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Gilead and AbbVie Seek FDA Approval of Pangenotypic Hepatitis C Treatments

Gilead Sciences and AbbVie both announced this month that they have applied for U.S. Food and Drug Administration approval of new all-oral ribavirin-free combination regimens to treat all genotypes of hepatitis C virus (HCV). Gilead's sofosbuvir/velpatasvir/ voxilaprevir and AbbVie's glecaprevir/pibrentasvir have demonstrated high cure rates in Phase 3 clinical trials.

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8. More Treatment Options for More Types of HCV

This year saw the approval of new highly effective direct-acting antiviral therapies for hepatitis C, with more in the pipeline and due for approval in 2017.

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AASLD 2016: Real-World Studies Show 8 Weeks of Sofosbuvir/Ledipasvir Equals 12 Weeks for Many Patients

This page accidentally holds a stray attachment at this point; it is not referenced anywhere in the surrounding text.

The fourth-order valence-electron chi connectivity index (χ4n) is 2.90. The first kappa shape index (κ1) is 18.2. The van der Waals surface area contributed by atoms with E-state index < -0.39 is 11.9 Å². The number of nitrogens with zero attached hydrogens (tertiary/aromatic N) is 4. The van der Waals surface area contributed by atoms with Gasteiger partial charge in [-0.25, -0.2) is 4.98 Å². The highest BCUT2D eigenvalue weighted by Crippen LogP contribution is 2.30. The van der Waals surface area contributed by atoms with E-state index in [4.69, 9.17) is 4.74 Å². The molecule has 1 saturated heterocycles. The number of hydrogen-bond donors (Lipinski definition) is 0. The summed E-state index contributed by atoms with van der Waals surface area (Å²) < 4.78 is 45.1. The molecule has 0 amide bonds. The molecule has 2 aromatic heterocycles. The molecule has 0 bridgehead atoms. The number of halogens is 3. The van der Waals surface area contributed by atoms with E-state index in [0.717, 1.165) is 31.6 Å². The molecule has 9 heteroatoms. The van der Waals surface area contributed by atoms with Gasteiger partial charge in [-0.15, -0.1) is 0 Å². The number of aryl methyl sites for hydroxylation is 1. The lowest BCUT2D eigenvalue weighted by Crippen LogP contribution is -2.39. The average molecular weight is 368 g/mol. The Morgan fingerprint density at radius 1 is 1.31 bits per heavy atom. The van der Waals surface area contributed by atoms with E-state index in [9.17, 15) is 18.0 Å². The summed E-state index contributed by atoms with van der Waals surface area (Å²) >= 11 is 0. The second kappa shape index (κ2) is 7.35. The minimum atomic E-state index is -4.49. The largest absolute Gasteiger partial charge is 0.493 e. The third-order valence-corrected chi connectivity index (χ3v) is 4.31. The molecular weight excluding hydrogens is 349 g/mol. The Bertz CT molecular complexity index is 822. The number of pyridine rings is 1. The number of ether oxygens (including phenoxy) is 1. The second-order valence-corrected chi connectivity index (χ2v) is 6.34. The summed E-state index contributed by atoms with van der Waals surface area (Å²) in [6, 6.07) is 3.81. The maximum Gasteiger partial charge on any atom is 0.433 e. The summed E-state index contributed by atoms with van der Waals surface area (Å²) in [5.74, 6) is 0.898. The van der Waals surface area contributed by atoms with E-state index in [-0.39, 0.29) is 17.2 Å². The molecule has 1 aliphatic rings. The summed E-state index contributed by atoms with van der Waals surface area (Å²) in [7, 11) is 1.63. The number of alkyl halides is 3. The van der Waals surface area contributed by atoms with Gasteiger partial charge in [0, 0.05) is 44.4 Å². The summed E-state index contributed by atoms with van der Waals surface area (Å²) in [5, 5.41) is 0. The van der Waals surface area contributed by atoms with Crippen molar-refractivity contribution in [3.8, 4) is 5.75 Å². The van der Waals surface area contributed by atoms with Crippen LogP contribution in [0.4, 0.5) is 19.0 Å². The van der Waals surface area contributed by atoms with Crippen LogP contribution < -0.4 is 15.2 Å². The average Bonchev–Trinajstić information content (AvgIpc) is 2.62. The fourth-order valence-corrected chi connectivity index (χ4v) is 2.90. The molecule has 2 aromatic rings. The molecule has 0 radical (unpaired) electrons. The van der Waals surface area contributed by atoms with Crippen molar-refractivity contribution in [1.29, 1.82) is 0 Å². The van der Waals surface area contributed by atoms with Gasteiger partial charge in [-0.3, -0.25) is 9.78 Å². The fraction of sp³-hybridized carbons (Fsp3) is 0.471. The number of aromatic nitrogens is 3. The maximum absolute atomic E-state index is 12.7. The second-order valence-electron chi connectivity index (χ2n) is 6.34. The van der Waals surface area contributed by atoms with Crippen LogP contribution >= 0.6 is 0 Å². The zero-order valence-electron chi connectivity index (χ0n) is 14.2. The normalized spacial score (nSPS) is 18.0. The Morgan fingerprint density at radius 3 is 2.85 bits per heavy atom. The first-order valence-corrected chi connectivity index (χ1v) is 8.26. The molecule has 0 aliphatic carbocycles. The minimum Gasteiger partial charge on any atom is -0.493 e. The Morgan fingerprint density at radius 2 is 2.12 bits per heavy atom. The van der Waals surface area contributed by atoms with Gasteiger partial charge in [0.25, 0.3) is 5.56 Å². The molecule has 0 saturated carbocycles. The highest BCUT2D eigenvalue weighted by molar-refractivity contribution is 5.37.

An 8-week course of treatment with sofosbuvir/ledipasvir (Harvoni) is just as effective as a 12-week course for people with hepatitis C virus (HCV) genotype 1 without cirrhosis, including those with HIV/HCV coinfection, and could significantly reduce the cost of treatment if it was prescribed more widely, according to several large real-life cohort studies presented the 2016 AASLD Liver Meeting last month in Boston.

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9. Primary Care Providers Can Treat Hepatitis C

Interferon-free direct-acting antiviral therapy for hepatitis C is effective and simple enough that care can be managed by primary care providers, helping relieve the shortage of liver disease specialists.

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AASLD 2016: Generic Sofosbuvir Underperforms in Real World, May Be Due to Suboptimal Regimens

Generic sofosbuvir-based combinations for hepatitis C may not perform as well as branded sofosbuvir-containing regimens, according to a study conducted in Qatar and presented at the recent 2016 AASLD Liver Meeting. People treated with generics were less likely to be cured and more likely to experience adverse events compared to people who received branded drugs. But the investigators speculate that the generics may have underperformed because many people treated were with suboptimal regimens, and believe this deserves further research.

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